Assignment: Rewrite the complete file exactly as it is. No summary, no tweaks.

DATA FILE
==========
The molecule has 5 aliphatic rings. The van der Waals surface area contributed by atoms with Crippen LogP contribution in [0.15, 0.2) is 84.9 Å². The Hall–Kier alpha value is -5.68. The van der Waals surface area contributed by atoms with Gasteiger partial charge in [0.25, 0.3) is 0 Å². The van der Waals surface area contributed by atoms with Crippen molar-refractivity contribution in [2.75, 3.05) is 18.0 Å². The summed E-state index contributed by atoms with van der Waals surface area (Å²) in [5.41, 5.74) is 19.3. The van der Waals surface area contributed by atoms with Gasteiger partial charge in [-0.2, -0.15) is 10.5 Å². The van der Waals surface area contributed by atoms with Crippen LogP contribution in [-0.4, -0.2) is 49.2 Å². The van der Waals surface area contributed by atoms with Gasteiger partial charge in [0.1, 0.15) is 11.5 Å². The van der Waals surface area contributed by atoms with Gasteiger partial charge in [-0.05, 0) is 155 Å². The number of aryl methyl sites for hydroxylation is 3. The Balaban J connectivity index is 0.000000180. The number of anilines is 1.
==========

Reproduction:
The molecule has 5 aliphatic rings. The van der Waals surface area contributed by atoms with Crippen LogP contribution in [0.15, 0.2) is 84.9 Å². The Hall–Kier alpha value is -5.68. The van der Waals surface area contributed by atoms with Gasteiger partial charge in [0.25, 0.3) is 0 Å². The van der Waals surface area contributed by atoms with Crippen molar-refractivity contribution in [2.75, 3.05) is 18.0 Å². The summed E-state index contributed by atoms with van der Waals surface area (Å²) in [5.41, 5.74) is 19.3. The van der Waals surface area contributed by atoms with Gasteiger partial charge in [-0.2, -0.15) is 10.5 Å². The van der Waals surface area contributed by atoms with Crippen LogP contribution in [-0.4, -0.2) is 49.2 Å². The van der Waals surface area contributed by atoms with Gasteiger partial charge in [0.1, 0.15) is 11.5 Å². The van der Waals surface area contributed by atoms with Gasteiger partial charge in [-0.05, 0) is 155 Å². The number of aryl methyl sites for hydroxylation is 3. The Balaban J connectivity index is 0.000000180. The number of anilines is 1.